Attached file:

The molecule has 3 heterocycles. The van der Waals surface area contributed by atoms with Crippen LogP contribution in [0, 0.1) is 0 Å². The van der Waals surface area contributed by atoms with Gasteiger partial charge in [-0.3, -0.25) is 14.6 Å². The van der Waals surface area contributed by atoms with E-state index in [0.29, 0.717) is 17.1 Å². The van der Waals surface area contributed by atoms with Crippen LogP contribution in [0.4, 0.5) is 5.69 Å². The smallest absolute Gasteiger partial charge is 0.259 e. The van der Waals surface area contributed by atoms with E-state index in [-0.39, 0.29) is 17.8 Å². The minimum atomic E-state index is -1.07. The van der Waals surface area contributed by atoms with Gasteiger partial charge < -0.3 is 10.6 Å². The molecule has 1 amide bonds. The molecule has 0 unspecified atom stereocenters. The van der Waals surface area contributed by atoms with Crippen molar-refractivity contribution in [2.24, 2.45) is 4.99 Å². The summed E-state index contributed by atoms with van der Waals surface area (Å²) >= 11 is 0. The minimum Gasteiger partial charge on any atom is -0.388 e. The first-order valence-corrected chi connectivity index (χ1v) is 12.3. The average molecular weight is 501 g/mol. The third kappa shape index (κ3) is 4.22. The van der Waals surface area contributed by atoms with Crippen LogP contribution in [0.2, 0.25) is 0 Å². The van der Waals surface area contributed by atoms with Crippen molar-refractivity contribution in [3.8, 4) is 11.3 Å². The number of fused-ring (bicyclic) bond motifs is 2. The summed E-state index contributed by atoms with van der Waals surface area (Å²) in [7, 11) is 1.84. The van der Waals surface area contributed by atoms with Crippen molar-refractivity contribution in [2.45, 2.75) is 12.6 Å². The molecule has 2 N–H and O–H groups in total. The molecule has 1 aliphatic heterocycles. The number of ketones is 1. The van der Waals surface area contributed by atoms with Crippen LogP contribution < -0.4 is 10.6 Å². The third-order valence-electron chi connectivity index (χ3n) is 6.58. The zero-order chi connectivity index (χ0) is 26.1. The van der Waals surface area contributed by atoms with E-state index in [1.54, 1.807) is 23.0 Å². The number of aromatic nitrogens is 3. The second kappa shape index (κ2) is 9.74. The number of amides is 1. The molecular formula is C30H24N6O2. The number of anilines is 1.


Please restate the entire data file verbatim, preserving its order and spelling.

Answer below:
The molecule has 3 heterocycles. The van der Waals surface area contributed by atoms with Crippen LogP contribution in [0, 0.1) is 0 Å². The van der Waals surface area contributed by atoms with Gasteiger partial charge in [-0.3, -0.25) is 14.6 Å². The van der Waals surface area contributed by atoms with E-state index in [0.29, 0.717) is 17.1 Å². The van der Waals surface area contributed by atoms with Crippen LogP contribution in [0.4, 0.5) is 5.69 Å². The smallest absolute Gasteiger partial charge is 0.259 e. The van der Waals surface area contributed by atoms with E-state index in [-0.39, 0.29) is 17.8 Å². The minimum atomic E-state index is -1.07. The van der Waals surface area contributed by atoms with Gasteiger partial charge < -0.3 is 10.6 Å². The molecule has 1 amide bonds. The molecule has 0 unspecified atom stereocenters. The van der Waals surface area contributed by atoms with Crippen molar-refractivity contribution in [2.24, 2.45) is 4.99 Å². The summed E-state index contributed by atoms with van der Waals surface area (Å²) >= 11 is 0. The minimum Gasteiger partial charge on any atom is -0.388 e. The first-order valence-corrected chi connectivity index (χ1v) is 12.3. The average molecular weight is 501 g/mol. The third kappa shape index (κ3) is 4.22. The van der Waals surface area contributed by atoms with Crippen LogP contribution in [0.2, 0.25) is 0 Å². The van der Waals surface area contributed by atoms with Crippen molar-refractivity contribution in [3.8, 4) is 11.3 Å². The number of fused-ring (bicyclic) bond motifs is 2. The summed E-state index contributed by atoms with van der Waals surface area (Å²) in [7, 11) is 1.84. The van der Waals surface area contributed by atoms with Crippen molar-refractivity contribution in [2.45, 2.75) is 12.6 Å². The molecule has 2 N–H and O–H groups in total. The molecule has 1 aliphatic heterocycles. The number of ketones is 1. The van der Waals surface area contributed by atoms with Crippen LogP contribution < -0.4 is 10.6 Å². The third-order valence-electron chi connectivity index (χ3n) is 6.58. The zero-order chi connectivity index (χ0) is 26.1. The van der Waals surface area contributed by atoms with E-state index in [1.54, 1.807) is 23.0 Å². The number of aromatic nitrogens is 3. The second kappa shape index (κ2) is 9.74. The number of amides is 1. The molecular formula is C30H24N6O2. The number of anilines is 1.